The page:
but is there something about arduino that requires using latin-1?
No, not really.
What it comes down to is that
Serial.read() reads bytes, irrespective of whatever encoding they may be being used with. ISO-8859 only encodes character code points in the 0-255 range, so when you choose a 0-255 code point and send it as ISO-8859, it gets sent as 1 byte, which is how you're code has been written to receive it.
A 255 code point as utf-8 would require multiple bytes to encode and so would result in multiple
Serial.read() calls for a given value.
If you open a python3 REPL and put
chr(255).encode() or more explicitly
chr(255).encode('utf-8') you will see it results in
b'\xc3\xbf'. So on the Arduino side you will see this as two separate
When you're just taking in strings and UTF-8 and splatting them out via
Serial.println(), the Arduino is blissfully unaware of that they're UTF-8 and not ISO-8859. Really you could use any encoding you wanted, the the caveat being that if you're using c-strings to store them, the encoding would need to be one that doens't allow for a single null byte to be in the middle of the string.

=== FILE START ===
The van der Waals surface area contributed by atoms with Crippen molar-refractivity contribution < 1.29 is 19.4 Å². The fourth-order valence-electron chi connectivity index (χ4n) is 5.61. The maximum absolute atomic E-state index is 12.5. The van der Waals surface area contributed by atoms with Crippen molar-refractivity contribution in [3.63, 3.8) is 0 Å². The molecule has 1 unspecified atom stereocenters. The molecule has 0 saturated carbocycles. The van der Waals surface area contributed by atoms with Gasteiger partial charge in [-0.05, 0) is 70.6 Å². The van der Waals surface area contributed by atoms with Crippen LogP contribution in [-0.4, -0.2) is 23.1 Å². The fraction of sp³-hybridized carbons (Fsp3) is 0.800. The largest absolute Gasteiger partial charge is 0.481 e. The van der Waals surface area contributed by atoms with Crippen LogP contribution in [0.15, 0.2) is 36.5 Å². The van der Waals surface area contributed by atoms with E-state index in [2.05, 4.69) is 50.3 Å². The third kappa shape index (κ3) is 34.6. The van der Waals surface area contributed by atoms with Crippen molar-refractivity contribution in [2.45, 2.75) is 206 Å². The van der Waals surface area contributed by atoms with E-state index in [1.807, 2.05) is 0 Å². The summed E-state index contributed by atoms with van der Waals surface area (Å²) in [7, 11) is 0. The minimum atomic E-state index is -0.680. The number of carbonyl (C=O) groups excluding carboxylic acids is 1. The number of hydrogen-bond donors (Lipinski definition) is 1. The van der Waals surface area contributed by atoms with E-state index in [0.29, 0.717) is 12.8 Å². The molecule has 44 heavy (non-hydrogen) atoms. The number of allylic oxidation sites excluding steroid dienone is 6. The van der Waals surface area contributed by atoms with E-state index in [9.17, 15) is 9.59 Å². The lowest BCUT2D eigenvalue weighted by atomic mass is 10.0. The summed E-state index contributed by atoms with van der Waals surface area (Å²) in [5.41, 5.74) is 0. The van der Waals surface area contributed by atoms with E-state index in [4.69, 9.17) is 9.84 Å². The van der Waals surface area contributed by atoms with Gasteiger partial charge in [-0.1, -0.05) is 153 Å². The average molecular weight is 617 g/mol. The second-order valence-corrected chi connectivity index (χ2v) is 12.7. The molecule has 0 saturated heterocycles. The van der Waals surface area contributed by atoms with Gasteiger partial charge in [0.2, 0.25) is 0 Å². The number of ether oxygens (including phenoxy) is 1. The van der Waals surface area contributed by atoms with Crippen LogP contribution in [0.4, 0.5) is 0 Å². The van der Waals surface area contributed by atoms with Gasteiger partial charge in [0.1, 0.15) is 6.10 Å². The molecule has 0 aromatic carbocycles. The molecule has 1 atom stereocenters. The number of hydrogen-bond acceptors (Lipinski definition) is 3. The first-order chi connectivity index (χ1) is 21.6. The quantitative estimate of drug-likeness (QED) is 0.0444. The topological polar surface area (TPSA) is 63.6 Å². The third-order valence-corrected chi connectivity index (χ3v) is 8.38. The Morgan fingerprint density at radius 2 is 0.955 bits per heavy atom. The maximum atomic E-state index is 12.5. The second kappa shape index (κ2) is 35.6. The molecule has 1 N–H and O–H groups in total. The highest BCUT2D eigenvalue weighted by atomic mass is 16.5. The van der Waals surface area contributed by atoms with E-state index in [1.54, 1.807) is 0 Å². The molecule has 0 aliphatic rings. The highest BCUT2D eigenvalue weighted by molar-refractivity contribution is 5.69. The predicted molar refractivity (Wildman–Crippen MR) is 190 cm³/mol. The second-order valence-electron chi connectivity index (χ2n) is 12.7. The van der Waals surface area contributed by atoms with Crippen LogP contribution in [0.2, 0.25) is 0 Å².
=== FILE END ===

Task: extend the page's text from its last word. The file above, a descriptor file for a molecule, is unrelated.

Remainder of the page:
You may want to look into using struct.pack rather than cobbling together python bytestrings with sequences of
struct.pack will also result in a bytestring, but it's more purpose built for doing this.
import struct and then
struct.pack('B', 255) will result in
b'\xff same as
chr(255).encode('iso8859-1'), but at least expresses intent.
'B' here signifies an
unsigned char range, you'll find the format specifiers in the documentation. You'll get a greater benefit when you begin using multiple fields where
struct.pack will be a lot less unwieldy than the
encode and string concatenation.